Simulated patient study sheds new light on antibiotic use in India

Shobha Shukla, CNS (Citizen News Service)
Overuse and/or misuse of antibiotics has led to antimicrobial resistant superbugs pose a global health emergency. This threat is particularly great in India, that has the highest burden of TB in the world and is also the world’s largest consumer of antibiotics. In a first of its kind study, led by Dr Srinath Satyanarayana of McGill University, and published in The Lancet Infectious Diseases, researchers used standardized patients (also called ‘simulated or mystery patients’) to understand how pharmacies in 3 Indian cities treated patients presenting with TB symptoms or diagnoses and to determine whether these pharmacies were contributing to the inappropriate use of antibiotics.

New study pegs the number of TB cases in India at double the current estimates

Shobha Shukla, CNS (Citizen News Service)
The number of TB cases in India may be up to 2-3 times higher than the latest current estimates, suggests a new research study published today in the The Lancet Infectious Diseases journal. TB is a major global public health challenge.  In 2014, 6.3 million TB cases were reported worldwide, with India accounting for over 25% of them - the highest for any country.

Frontline voices: To be a transgender living with HIV in India

Shobha Shukla, CNS (Citizen News Service)
Shobha Shukla (left) and Amruta Soni (right)
Armed with a management degree in marketing, Amruta Soni is currently working in Patna as the state programme manager at National Coalition of PLHIV in India (NCPI) for the Vihaan project in Bihar. Today she confidently handles 15 partner NGOs, providing them with technical support on how to implement the programme and link people living with HIV (PLHIV) with Vihaan care and support centres.

[Call to register] Webinar: Are TB, malaria and Anti-Microbial Resistance declining fast enough to meet SDGs by 2030?

[Watch webinar recording] [Download/Listen to audio podcast] We welcome you to register for an exclusive media webinar on progress made (or lack of) towards ending TB, malaria and Anti-Microbial Resistance (AMR) by 2030 (or earlier). Governments have adopted the Sustainable Development Goals (SDGs), one of which is to end TB and malaria by 2030 (SDG 3.3).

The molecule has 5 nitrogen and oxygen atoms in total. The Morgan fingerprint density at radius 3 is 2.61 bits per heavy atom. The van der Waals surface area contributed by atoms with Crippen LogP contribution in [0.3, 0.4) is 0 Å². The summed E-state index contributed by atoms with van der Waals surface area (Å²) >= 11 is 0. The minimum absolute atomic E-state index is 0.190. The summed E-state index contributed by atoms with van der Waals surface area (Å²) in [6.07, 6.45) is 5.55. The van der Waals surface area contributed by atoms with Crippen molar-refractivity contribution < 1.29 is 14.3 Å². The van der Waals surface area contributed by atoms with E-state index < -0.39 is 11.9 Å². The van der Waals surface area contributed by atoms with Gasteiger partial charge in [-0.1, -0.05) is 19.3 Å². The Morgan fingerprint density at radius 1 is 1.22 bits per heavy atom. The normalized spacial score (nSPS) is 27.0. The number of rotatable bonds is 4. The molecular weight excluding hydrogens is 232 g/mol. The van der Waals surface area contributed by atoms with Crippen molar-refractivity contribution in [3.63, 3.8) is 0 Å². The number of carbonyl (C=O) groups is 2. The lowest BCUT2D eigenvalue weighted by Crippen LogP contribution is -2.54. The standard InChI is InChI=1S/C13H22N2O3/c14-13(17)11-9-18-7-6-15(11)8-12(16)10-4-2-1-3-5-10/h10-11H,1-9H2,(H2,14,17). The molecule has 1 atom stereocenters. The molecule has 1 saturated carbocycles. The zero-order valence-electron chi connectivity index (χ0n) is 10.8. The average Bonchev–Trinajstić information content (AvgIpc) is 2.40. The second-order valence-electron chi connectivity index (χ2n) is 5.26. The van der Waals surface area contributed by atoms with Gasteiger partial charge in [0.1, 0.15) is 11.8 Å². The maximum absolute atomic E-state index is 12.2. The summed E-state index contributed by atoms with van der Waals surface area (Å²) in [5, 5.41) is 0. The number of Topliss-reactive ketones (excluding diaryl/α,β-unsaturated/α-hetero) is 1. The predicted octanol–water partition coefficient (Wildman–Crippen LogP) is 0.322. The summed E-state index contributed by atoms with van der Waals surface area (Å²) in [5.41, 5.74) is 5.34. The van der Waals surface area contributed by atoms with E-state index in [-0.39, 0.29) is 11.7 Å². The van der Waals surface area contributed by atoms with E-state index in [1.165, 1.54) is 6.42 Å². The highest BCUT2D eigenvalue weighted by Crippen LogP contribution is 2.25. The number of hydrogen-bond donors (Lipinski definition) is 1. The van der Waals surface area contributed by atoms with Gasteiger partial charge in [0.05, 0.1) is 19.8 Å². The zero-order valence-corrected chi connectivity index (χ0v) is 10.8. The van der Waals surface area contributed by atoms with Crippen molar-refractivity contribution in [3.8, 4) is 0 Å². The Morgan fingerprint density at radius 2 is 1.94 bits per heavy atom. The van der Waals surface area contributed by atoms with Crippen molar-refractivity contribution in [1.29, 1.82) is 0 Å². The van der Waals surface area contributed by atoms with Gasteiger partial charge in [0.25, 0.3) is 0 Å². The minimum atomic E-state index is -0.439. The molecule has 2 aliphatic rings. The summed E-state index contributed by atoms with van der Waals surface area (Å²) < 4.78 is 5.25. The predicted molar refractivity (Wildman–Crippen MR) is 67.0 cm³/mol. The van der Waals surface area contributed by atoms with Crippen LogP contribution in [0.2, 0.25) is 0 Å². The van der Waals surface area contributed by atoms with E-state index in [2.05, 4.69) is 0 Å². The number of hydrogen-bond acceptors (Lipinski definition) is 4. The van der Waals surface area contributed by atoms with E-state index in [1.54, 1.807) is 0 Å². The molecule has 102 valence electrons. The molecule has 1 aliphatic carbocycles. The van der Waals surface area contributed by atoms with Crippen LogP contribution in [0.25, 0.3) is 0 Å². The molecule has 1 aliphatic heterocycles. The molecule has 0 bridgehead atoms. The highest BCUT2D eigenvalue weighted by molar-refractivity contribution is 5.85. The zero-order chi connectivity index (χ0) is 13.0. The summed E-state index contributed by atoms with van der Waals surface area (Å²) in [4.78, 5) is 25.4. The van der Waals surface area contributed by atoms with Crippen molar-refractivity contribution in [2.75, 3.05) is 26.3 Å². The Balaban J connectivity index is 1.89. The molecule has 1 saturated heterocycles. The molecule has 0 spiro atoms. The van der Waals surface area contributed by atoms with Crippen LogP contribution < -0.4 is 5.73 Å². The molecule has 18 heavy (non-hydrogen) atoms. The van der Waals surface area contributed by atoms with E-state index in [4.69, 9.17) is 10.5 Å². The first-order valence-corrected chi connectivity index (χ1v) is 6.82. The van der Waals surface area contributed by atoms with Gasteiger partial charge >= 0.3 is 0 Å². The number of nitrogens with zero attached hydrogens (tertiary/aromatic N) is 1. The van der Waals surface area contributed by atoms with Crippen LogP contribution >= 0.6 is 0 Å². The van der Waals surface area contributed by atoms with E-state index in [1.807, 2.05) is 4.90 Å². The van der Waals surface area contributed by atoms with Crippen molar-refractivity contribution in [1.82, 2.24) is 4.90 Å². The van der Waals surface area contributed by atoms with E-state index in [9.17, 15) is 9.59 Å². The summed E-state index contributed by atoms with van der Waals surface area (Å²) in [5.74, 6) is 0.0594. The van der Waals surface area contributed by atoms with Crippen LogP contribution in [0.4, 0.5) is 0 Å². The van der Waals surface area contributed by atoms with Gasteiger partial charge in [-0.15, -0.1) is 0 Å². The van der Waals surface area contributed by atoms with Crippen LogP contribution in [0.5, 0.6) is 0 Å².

CNS at TB 2016 and AIDS 2016: Integrated responses are a must for achieving SDGs by 2030

[Read full report here] CNS onsite team led by Shobha Shukla (CNS Managing Editor) provided thematic conference coverage and focused its advocacy and communications around specific issues at the International TB Conference (TB 2016) and 21st International AIDS Conference (AIDS 2016) held in Durban, South Africa.

Tuberculosis: Nigerians at risk due to lack of awareness

Chika Onyesi, CNS Correspondent, Nigeria

A call for collaborative TB-HIV treatment

Catherine Mwauyakufa, CNS Correspondent, Zimbabwe
It is high time that there is a collaborative TB-HIV treatment if we are to have quality life for people living with HIV (PLHIV). Taking medication for HIV daily is already a burden and for TB co-infection the additional tablets to be swallowed by a patient daily become more than a mouthful. To understand the pill burden remember one day you went down with a common cold and had to take two or three tablets for a prescribed treatment time. The moment you got better you stopped the treatment without finishing the course.

India needs to work aggressively to combat MDR-TB

Pritha Roy Choudhury, CNS Correspondent, India
TB has been, and still is, a global menace. With nearly one-third of the population infected with Mycobacterium Tuberculosis, TB is now killing more people each year than HIV, with Asia and Africa contributing to the maximum number of fatalities. As per the latest treatment regimen available, the treatment period for MDR-TB has been halved from the current 24 months to 9-12 months, thus not only reducing the cost of treatment but also improving adherence and hence upping the cure rate.